In the harsh Libyan desert in the middle of the second world war, Private Jim Moody, a signaller with the First Australian Machine Gun Battalion, found a starving puppy on a sand dune. Moody called the dog Horrie. Much more than a mascot, Horrie's exceptional hearing picked up the whine of enemy aircraft two minutes before his human counterparts and repeatedly saved the lives of the thousand-strong contingent.
When the war was finished and Horrie smuggled back home, quarantine officers pounced and demanded that the dog be put down, prompting a huge public outcry. Was Horrie, the gunner's hero, condemned to die or could Moody devise a scheme to save him. In the finest ANZAC tradition, Horrie the War Dog is a story of intrigue and illusion, and of sacrifice, courage and loyalty.
©2013 Copyright © Roland Perry 2013. (P)2014 Bolinda Publishing Pty Ltd
Perry's work must be rated the first great read about the victories of the Australian cavalry in Arabia.' - Paul Ham, The Australian (for The Australian Light Horse)
the mateship and the banding together of the men in conflict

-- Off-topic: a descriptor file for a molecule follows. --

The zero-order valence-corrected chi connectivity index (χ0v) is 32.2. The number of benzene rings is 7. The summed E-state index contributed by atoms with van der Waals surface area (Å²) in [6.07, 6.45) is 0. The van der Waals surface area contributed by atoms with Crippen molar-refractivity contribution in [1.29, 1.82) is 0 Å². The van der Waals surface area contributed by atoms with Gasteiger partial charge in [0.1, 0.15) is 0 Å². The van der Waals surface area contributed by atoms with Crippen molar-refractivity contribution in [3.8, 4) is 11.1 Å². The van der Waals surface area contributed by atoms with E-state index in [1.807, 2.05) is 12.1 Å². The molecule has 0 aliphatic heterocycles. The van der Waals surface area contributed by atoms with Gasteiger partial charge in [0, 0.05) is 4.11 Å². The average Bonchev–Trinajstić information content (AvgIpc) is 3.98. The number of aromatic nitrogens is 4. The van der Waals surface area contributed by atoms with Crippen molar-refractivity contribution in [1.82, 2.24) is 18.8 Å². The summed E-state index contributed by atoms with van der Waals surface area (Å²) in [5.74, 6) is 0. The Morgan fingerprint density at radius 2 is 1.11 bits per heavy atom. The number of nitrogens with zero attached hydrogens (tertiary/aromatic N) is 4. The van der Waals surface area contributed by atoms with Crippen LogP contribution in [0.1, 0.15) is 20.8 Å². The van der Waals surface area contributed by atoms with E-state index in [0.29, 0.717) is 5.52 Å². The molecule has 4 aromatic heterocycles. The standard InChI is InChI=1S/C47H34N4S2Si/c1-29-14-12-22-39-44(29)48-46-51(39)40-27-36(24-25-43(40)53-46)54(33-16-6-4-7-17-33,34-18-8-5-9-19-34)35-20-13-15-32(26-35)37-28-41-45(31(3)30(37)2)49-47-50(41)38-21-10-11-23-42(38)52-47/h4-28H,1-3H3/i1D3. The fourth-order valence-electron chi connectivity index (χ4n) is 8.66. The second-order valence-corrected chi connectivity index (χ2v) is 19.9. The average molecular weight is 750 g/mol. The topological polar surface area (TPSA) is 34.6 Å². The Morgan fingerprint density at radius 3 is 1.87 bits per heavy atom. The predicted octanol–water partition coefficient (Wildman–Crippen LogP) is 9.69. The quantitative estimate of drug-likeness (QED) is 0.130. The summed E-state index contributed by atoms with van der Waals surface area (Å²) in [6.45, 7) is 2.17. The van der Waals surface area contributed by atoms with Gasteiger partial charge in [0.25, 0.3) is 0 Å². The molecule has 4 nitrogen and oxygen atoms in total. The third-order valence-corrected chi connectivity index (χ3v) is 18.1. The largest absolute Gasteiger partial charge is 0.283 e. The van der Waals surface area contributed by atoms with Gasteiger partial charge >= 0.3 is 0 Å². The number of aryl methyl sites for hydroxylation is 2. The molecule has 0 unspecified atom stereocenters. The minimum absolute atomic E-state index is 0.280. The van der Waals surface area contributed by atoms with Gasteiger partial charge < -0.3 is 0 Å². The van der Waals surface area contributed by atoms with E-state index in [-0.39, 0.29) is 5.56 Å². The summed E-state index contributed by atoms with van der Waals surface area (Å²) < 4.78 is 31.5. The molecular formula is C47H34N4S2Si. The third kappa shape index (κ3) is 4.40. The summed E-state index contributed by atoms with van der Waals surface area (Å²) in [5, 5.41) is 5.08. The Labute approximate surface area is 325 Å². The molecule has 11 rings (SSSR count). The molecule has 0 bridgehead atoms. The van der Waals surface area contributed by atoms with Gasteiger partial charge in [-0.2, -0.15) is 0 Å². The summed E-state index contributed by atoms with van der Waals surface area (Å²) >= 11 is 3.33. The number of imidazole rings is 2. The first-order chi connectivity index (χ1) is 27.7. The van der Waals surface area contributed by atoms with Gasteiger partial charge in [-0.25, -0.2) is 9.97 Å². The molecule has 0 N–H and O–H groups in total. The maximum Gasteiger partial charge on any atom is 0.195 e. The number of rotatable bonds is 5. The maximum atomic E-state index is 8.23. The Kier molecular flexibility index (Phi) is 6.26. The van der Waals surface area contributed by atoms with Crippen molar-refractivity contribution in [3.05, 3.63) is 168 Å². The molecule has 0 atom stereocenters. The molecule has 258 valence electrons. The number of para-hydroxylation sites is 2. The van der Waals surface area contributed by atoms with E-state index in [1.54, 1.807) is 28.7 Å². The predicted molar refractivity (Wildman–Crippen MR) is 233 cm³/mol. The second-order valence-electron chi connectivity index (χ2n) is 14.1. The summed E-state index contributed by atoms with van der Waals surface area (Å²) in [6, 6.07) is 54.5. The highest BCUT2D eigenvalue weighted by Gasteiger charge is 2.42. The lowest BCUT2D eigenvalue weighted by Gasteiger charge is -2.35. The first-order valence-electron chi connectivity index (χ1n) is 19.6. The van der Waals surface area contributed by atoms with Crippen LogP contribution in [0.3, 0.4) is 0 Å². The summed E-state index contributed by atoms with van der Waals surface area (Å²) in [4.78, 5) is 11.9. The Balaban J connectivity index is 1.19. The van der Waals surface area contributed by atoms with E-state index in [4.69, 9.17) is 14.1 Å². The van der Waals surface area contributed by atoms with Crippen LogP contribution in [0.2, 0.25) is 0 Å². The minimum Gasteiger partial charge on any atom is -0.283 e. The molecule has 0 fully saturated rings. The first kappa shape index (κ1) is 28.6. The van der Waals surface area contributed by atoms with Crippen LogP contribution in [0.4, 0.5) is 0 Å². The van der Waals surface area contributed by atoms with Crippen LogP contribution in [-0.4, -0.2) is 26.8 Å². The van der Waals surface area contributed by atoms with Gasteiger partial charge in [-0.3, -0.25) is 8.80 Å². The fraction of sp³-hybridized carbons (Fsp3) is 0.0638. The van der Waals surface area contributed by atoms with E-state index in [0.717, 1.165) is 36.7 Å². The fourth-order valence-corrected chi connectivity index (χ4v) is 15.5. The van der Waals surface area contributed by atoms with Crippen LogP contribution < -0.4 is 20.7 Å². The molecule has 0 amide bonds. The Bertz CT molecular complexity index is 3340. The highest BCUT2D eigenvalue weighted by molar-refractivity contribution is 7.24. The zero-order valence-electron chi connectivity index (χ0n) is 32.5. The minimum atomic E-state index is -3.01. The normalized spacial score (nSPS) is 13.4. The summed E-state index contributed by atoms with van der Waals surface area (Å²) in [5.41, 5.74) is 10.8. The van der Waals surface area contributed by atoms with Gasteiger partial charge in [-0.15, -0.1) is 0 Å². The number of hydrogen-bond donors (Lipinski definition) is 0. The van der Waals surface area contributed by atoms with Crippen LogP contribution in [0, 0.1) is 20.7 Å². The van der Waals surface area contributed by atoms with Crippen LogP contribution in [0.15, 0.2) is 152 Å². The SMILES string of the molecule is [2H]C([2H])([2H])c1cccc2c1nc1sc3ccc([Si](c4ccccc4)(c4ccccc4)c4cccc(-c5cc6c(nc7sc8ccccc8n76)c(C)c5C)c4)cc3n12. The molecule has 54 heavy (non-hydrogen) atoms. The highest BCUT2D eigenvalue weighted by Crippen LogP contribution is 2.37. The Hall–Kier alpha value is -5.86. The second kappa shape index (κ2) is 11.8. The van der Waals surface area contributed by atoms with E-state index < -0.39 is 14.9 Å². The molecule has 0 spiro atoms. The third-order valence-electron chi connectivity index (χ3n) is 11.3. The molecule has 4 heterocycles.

bill the bastard another good story of friends and animals in the war
yes he has done his research well
nothing david tredinnick is a very good storyteller and make it interresting to listen too
This was a rock solid book about company of Aussies and their faithful companion. While the story about the dog is key, the book could also stand on it's own as a story about the lives of the ordinary Commonwealth soldier during WWII.
Anyone interested in furthering their knowledge of the history concerning ordinary soldiers during this historic period should consider this work. Of course, if you're after a good dog story it has that too.
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